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Thursday, May 14, 2015

Good News; L'Etoile Du Matin has been selected by Small Boats Monthly to be published in their June internet edition.  We will be shooting some more photos at Ventura Harbor over Memorial Day Weekend so hopefully we'll have a good  breeze.  The new header photo was taken in the harbor last month with about 18 mph of wind. This boat handles like a dream in a brisk breeze.


Her she is on a beam reach and she is smoking.  I didn't have the GPS on board so I can only guess we were doing about 9 mph.  I was amazed at how little she healed under full sail.







Sorry about the spot on the lense, probably a drop of water.  As I have mentioned before you can turn her 180 degrees on a dime.  Since I was sailing back and for on a beam reach each turn was a complete 180 and she spun around so quickly I barely had time to duck under the boom and switch sides.  Next trip I'll have a crew so we will she how she handles with an extra crewman aboard.

Thursday, July 24, 2014

I finally got the chance to take her out on Ventura Harbor.  A beautiful day for July (Fog Normal) and about 15 MPH steady onshore breeze.  What a pleasure compared to sailing on mountain reservoirs with light unpredictable wind.  She is a very well behaved vessel and turns on a dime as you can see in the photo.








  The 600lb ballast keeps her upright and steady.  She points well for a Gaffer and although I didn't get any photos of  her tacking up to the breakwater she made excellent headway into a steady Westerly breeze.
This is the last shot my wife took as I sailed towards the harbor entrance channel.  The breakwater in the foreground is the right side of the of the channel (Green Buoy). The channel turns to the left so you only make headway on the starboard tack.

Thursday, November 28, 2013

I did some touch up work on the bottom.  Hoisted her up and set her on a pair of posts.  I used three hoists this time to spread the weight over a larger area and yes my canopy is still standing.  Now that the Somes Sound is completed she is going up for sale.  I am asking $20,000 but that is negotiable. She is listed on the Spaulding Wooden Boat Center Website at www.woodenboatfinder.blogspot.com/2013/10/somes-sound-12-12.html.   I will be taking her to our home in Southern California so I can sail her in Ventura Harbor or Channel Islands Harbor.  The wind is much more predictable along the coast.   I am currently in the process of starting a new build.  My next venture will be a Rundgatting Snipa drawn by Bertil Andersson.  The plans are available from www.batritningar.se/boatplans.aspx.  The Snipa is a double ended sail/row boat.  The one I will be building is 14 1/2 long.   I am starting a new blog for the Snipa build at norticboats1.blogspot.com.  Love to have you join me for a two year adventure.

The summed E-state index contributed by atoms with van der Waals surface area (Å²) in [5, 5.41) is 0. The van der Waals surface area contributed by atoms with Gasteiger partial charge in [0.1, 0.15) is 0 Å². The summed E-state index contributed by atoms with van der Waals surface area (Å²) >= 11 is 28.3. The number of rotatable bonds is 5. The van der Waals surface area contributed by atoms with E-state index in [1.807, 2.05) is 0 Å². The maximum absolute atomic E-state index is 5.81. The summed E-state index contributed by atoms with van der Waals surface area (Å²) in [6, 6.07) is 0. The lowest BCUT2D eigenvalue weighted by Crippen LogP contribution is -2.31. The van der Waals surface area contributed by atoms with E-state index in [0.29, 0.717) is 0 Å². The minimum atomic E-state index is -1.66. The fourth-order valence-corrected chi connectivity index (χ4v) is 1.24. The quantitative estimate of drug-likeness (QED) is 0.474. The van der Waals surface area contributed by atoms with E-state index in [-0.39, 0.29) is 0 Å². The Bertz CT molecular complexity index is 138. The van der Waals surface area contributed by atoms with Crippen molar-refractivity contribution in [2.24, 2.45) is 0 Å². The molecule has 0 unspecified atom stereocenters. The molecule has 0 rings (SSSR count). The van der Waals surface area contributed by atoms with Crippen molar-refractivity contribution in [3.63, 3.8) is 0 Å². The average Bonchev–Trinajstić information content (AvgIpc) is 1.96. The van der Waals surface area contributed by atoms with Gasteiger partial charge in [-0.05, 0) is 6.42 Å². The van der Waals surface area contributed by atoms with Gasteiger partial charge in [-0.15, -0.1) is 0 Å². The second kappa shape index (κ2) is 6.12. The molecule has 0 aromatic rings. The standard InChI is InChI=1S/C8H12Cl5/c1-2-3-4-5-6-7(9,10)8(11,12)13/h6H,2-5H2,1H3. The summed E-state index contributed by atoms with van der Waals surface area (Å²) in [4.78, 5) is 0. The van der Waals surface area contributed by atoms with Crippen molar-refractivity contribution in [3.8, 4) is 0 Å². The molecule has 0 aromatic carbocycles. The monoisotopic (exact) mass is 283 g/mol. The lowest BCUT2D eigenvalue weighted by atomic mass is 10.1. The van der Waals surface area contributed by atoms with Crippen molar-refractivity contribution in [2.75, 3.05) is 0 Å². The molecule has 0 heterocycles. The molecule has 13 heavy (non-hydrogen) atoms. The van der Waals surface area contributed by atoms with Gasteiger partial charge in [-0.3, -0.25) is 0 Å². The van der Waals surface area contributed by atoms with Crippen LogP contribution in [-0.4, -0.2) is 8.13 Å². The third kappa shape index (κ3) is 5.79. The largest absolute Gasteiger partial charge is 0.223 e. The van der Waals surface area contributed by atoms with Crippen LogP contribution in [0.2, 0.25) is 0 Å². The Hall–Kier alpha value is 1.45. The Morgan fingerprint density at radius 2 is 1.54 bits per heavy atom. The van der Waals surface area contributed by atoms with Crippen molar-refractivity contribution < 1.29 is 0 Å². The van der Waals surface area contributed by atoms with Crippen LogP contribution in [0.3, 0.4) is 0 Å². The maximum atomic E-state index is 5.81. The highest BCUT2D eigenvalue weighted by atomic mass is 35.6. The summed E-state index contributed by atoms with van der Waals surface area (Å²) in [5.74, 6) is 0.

Monday, June 24, 2013


Sailing in the foothill lakes can be a real challenge.  On the day we launched the wind was from the West and supposed to  blow from 5 to 9 mph.  In reality it blew from 0 to  about 5 mph.  I sat becalmed 10 feet from the dock for the first five minutes.  Finally we started to get a gust now and then.  She handles beautifully tacking on a dime.  Hopefully I'll have better wind next time and post some pictures with a little more action.

Monday, May 20, 2013

Time to customize the trailer


The Trailer is an EZloader EZW 14-18 2,100 lb capacity with torsion bar suspension.  I took the large rear bunk supports and installed them mid section.  I then scribe'd a wood block to fit the hull and added filler blocks until I had a nice tight fit against the hull.  Once again my overhead bracing did the job of lifting her off the chocks and setting her gently on the trailer.
  Here is a close up of the wood blocking wrapped in the carpet that came with the original bunker.  I used the remaining bunker as a center support for the keel.  That is why I ordered the torsion bar model so I wouldn't have an axle interfering with my keel bunker.  The steel bunker support was about 30" long by 4" wide so it made a perfect support . Another feature of this trailer is you can relocate the cross bars.  I moved both crass bars forward to the next hole to get better placement of the lead keel on the bunker.  I will probably need to move the torsion bar bracket forward as she has to much tongue weight.


The mast support was made from two pieces of  1/8" by 4" flat rolled steel.  It fit very nicely on either side of the roller support and I simply made a wood insert to hold the mast.